Space City Pinball League Season 6 Playoffs: A November to remember

Note: Due to recent events, Shawn no longer recommends participation in Space City Pinball League events until further notice. Please see the Bayou City Pinball League website for alternatives.

So, a bit of a background on this one. I normally don’t make details like this part of these posts, but a lot happened between week 8 and the playoffs, some of it specific to me, some of it shared with a large part of the city. Specifically, the Houston Astros won the World Series on Wednesday. I was there for the watch party at Minute Maid Park; I got there early enough to not only be fourth or fifth in line for face painting (and before anyone judges, I was far from the only adult in line) but scored a front row seat (section 107, row 1, seat 6 and later seat 5; tickets were general admission). The euphoria from being a part of that, and things like making it onto who knows how much TV coverage (a nice side effect of being in the front row), took a good couple of days to die down.

The celebration parade for the World Series win was on Friday, which I was also in attendance at even though I wound up not really seeing much. The following Saturday was an Extra Life gaming marathon event, during which I got in quite a bit of Quake, some OpenArena, a little Heroes, and of course, quite a bit of Pinball Arcade on my tablet. Then Sunday morning, I did a volunteer assignment, helping with the takedown at Walk MS on the UH campus.

That brings us to the evening of Monday, 2017 November 6. I arrived well in advance of the announced 6:00 pm start time, getting in a couple of pretty good games on Star Trek (the majority of the score I posted a picture of is mine, though Phil had to make an adjustment and did the favor of starting Vengeance Multiball for me). I only played two warm-up games before deciding to just relax, take it all in, and savor the moment. I didn’t know then just how special it would be.

Phil went over the rules and the format at around 6:10 pm: Standings points scoring was 4-2-1-0 (as opposed to a normal league night’s 5-3-2-1, though both effectively have the same end results), all extra balls must be plunged due to the potential length of the event, and how the exact machines we played would be selected. The machines, in order, were Ghostbusters, Aerosmith, Metallica, Medieval Madness, Dialed In, Star Wars, AC/DC, Star Trek. The starting machine was drawn and we would play that one and the next two down the line from it (wrapping around from Star Trek to Ghostbusters if need be). These were referred to as, for example, the Ghostbusters bank for Ghostbusters, Aerosmith, and Metallica.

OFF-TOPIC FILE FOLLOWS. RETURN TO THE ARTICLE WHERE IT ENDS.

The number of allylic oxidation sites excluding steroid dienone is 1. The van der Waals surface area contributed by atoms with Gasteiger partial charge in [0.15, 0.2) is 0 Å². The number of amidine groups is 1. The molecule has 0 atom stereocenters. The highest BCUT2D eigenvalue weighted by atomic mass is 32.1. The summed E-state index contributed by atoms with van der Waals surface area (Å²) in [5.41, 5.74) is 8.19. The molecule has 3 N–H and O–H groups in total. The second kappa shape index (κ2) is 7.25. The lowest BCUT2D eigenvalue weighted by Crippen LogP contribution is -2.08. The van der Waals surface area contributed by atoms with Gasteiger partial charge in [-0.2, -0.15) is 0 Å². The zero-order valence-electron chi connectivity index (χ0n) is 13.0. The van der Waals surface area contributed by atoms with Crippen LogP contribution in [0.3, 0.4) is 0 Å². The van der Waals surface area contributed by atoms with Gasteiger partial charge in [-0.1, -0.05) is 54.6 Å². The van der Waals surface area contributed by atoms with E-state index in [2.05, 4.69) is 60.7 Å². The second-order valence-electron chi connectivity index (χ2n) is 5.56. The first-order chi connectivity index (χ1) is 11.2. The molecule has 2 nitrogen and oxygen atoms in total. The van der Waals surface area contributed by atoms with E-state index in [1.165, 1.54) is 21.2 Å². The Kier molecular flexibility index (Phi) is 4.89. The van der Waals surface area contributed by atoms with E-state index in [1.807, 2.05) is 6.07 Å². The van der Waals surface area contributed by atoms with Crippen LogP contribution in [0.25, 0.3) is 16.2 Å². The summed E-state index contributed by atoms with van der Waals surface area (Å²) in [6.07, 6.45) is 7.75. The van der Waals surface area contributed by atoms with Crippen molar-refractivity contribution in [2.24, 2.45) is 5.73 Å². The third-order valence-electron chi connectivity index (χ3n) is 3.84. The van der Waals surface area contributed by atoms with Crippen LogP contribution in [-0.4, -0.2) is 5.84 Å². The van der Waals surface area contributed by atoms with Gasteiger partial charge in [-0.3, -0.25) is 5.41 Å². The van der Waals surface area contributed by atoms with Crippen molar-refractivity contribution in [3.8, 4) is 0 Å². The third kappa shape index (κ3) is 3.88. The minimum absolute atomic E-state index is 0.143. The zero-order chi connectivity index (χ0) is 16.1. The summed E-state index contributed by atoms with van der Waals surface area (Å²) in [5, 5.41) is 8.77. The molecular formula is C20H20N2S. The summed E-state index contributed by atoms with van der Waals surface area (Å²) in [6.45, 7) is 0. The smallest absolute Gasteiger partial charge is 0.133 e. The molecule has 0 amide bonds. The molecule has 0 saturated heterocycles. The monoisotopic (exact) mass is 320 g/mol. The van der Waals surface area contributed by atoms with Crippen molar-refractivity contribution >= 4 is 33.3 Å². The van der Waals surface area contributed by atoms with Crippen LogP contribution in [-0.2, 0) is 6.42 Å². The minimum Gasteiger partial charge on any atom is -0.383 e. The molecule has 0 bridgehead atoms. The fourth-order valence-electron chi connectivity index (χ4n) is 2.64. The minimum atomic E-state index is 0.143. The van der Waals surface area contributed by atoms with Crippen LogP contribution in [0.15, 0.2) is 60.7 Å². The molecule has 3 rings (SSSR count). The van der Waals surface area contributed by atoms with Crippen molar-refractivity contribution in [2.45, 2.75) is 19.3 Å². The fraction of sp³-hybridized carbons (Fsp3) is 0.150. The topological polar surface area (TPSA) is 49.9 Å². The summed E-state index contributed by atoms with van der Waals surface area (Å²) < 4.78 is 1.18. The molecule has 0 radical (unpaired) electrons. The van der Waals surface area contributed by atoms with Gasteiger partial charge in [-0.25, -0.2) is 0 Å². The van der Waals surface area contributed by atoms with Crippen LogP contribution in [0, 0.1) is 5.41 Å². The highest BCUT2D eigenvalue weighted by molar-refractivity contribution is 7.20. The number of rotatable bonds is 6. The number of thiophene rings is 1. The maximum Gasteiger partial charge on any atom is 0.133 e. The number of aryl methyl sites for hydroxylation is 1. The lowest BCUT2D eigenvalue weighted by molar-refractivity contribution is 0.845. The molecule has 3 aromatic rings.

There were technical issues with Medieval Madness which delayed the start slightly. I let my anxiety to hop in and start winning games show through. This is arguably the biggest mistake I made on the night, which should tell you something.

For the quarterfinals, I was grouped with Chris Gonzales, Lisa Shore, and Brittany Torres (nee Rodgers, and still listed as the latter name on We began on Dialed In. I chose to go first, as I would throughout the night when I had the chance. What would happen on my first ball of Dialed In would set the stage for the remainder of the evening; I somehow managed to rack up 234K+ points. I would finish up with a solid 265K+, with Chris making a valiant effort but winding up short with a 179K+ second-place score.

The next game was Star Wars. After putting up a 73.8M+ first ball, I led through the entire game, really busting it open on the third ball and signing off with a healthy 214.2M+, good for first place (and R2-D2 champion). I’ve clinched advancing to the semi-finals at this point (top two in the group advance), so I can relax a bit.

The set would conclude on AC/DC. I led the entire way during this game as well, putting up 13.8M+ through two balls and signing off with 15.1M+. Brittany made a valiant comeback attempt on the third ball, and was technically still in it until the end of the last ball, ultimately coming up short with 10.3M+. So it would be Lisa Shore advancing to the semifinals along with me, and we would be joined by Matt Quantz and Bryce Gilbert. Here’s where things start to go sideways a little.

Our first game was on Aerosmith. I had a really bad game, simply not making enough my shots to post a decent score. I would settle for a third with 5.51M+ behind Lisa’s 17.29M+ and Matt’s 6.98M+.

My troubles would only continue on Metallica. Normally I play this game well, but I never really had a realistic chance to win after Matt’s absolutely spectacular first ball, in which he scored 28.84M+ to my 3.51M+. I would ultimately sign off with 18.79M+ behind his 31.53M+ good for a second place, putting me in the precarious position of really needing a first place to advance.